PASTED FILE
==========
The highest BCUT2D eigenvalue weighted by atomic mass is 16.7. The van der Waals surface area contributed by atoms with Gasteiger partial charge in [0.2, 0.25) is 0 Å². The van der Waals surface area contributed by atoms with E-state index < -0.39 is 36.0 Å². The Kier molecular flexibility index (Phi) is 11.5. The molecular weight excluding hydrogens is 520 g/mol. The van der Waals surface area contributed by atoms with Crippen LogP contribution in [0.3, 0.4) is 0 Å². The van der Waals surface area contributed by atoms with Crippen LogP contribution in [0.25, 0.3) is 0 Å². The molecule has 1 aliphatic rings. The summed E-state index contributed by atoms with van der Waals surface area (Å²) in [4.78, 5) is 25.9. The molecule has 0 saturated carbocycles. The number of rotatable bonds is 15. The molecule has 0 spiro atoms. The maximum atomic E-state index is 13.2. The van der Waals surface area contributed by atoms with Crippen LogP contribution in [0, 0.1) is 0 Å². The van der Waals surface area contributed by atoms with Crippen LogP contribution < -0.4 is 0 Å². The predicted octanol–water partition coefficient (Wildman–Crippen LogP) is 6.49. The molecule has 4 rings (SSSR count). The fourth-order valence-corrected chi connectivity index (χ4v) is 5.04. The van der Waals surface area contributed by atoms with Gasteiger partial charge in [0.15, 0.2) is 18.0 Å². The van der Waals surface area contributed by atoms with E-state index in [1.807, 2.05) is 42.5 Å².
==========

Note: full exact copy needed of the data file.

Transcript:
The highest BCUT2D eigenvalue weighted by atomic mass is 16.7. The van der Waals surface area contributed by atoms with Gasteiger partial charge in [0.2, 0.25) is 0 Å². The van der Waals surface area contributed by atoms with E-state index < -0.39 is 36.0 Å². The Kier molecular flexibility index (Phi) is 11.5. The molecular weight excluding hydrogens is 520 g/mol. The van der Waals surface area contributed by atoms with Crippen LogP contribution in [0.3, 0.4) is 0 Å². The van der Waals surface area contributed by atoms with Crippen LogP contribution in [0.25, 0.3) is 0 Å². The molecule has 1 aliphatic rings. The summed E-state index contributed by atoms with van der Waals surface area (Å²) in [4.78, 5) is 25.9. The molecule has 0 saturated carbocycles. The number of rotatable bonds is 15. The molecule has 0 spiro atoms. The maximum atomic E-state index is 13.2. The van der Waals surface area contributed by atoms with Crippen LogP contribution in [0, 0.1) is 0 Å². The van der Waals surface area contributed by atoms with Crippen LogP contribution < -0.4 is 0 Å². The predicted octanol–water partition coefficient (Wildman–Crippen LogP) is 6.49. The molecule has 4 rings (SSSR count). The fourth-order valence-corrected chi connectivity index (χ4v) is 5.04. The van der Waals surface area contributed by atoms with Gasteiger partial charge in [0.15, 0.2) is 18.0 Å². The van der Waals surface area contributed by atoms with E-state index in [1.807, 2.05) is 42.5 Å².